The College Admission Double Standard
I have somewhat of a lead foot. My kids (and their mother) will tell you that behind the wheel I tend to push the limits of speed. As my son has been learning to drive—and looking at colleges—I have reminded him of the wise words of my father: “Do as I say, not as I do.”
This double standard is especially prevalent in college admission. Colleges expect high school students—who have been conditioned to be humble—to identify what they want and how they are unique. Then applicants are asked to eloquently articulate that which makes them special and a good addition to the school community. Meanwhile armed with a team of marketing professionals and consultants, colleges and universities seem ill-equipped to hone in on what sets them apart.
After a multi-day trip through the mid-Atlantic, an exasperated father sent me a message saying “every school pitched the same damn thing. Their messaging was virtually indistinguishable.” Meanwhile, his son shared what he heard again and again in presentations: colleges want him to communicate his unique experiences and distinguishing characteristics that make him a good match for that school.
As a high school counselor, I regularly receive feedback (both solicited and unsolicited) about the experience of searching for and visiting colleges (especially this year, as my son is a senior). Throughout the pandemic, as most colleges shifted to virtual tours, information sessions, and other online events, the resounding complaint has been that these programs are too similar and it is difficult to gain a full sense of what makes a school special. There was a shared hope among families of high school seniors that a return to in-person events would provide a more rich and distinctive experience. When I met with my seniors this month, it became clear that they were faced with disappointing, generic messaging. Students agreed that as they toured campuses and sat in presentations, they found themselves simply anticipating the checklist of repetitive highlights at each school. Often the flow of information was almost verbatim, as they repeatedly heard cliche phrases like “our students work hard and play hard.”
Colleges, we get it. You need to build a wide applicant pool and be as inclusive as possible. But in doing so, you are often missing the mark. Admission officers decry students’ bloated college application lists, which can swell to over 20 schools, as an indication of poor research and/or self-awareness. Yet, even as schools try to protect and enhance their yield (the percentage of admitted students who enroll), they try to be everything to everyone. The result is indiscernible marketing that is uninspiring and has little appeal to the TikTok generation.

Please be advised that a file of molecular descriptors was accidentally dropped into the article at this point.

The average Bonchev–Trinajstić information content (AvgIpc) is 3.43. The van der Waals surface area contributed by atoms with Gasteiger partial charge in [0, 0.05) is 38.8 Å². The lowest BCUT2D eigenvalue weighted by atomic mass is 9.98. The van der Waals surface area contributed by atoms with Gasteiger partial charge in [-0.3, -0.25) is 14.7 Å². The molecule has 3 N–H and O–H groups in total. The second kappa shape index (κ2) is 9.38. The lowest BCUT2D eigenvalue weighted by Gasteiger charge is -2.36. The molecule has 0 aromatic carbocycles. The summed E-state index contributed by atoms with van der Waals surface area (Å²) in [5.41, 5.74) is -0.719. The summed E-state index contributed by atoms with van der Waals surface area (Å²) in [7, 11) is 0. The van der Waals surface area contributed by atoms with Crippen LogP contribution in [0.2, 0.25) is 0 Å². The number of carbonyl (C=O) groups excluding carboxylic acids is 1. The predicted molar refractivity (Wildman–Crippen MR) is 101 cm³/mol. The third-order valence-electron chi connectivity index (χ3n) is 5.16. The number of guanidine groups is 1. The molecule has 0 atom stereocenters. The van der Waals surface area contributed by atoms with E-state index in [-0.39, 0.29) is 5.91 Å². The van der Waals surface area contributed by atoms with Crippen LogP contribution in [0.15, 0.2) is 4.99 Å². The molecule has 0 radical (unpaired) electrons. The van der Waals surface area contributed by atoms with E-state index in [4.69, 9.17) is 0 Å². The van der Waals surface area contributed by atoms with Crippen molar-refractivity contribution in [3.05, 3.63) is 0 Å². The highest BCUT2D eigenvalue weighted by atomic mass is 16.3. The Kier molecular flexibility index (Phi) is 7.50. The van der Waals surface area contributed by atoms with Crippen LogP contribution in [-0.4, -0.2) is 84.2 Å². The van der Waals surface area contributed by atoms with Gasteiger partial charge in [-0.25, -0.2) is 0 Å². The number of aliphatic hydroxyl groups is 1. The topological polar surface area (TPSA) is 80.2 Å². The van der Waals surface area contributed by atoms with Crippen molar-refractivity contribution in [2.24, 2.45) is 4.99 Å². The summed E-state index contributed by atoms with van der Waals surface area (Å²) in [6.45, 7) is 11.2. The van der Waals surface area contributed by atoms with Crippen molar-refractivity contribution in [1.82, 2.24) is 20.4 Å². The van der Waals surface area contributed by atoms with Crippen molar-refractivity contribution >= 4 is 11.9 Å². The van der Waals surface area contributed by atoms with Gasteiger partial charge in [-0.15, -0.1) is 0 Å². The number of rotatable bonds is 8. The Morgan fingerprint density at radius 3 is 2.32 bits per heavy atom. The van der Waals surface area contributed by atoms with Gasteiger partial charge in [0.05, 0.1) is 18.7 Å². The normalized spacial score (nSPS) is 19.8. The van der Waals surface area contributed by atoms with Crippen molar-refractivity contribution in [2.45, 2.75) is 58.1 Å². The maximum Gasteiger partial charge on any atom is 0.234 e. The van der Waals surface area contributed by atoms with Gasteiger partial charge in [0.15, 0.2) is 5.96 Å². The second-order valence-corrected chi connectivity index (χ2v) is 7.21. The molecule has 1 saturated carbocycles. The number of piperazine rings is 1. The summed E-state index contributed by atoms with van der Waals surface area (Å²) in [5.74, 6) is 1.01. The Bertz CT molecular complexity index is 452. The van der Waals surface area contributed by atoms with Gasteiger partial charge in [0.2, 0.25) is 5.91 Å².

Brian Zucker is the President and Founder of Human Capital Research Corporation, a private education research firm in Evanston, Illinois that consults colleges and universities on “enrollment management, market development, curriculum innovation, pricing policy, sustainability planning, and long-term outcomes assessment.” He argues that colleges are trying to cast the net too wide and are therefore losing focus. He describes it as the “monocropping of admission.” The Monsanto’s of education—large enrollment marketing firms—churn out messaging that is nearly identical in format and feel. Many of the emails that my son receives are clearly generated by the same company with the colleges’ names and logos simply swapped out. When students do this with their involvement, applications, and essays, we roll our eyes, yet with huge marketing budgets, schools are wasting time and money with an inarticulate approach. Using another metaphor, Zucker says, “colleges have increasingly placed themselves in the hands of the experts, who have, ironically, only contributed to their homogenization—not unlike how Panera has seemingly come to replace the thousands of truly unique independent ma and pa bakeries that once dotted our communities.” He adds, “colleges need to do a better job of layering the information provided to applicants rather than being just another franchise.”
Students, given this reality, you need to be better consumers. Zucker explains that the “median time spent on any given college URL is literally under 10 seconds.” He bemoans that our culture is “so frenetic and always onto the next thing—the more shiny object,” adding, “it stems from not knowing what we are looking for.” While perhaps you don’t know exactly what you are looking for in a college, there are strategies and resources for thinking through it.
Armed with some of these initial thoughts, make the most of your college research and visiting—be unwilling to accept generic. If you are visiting college campuses in person, and you start to hear the franchised spiel, don’t be passive. Instead:
Remember, you cannot control how colleges market themselves, but you can control how deep an understanding of them that you demand, and then how you show them what is unique about you. Do what they say, not what they do.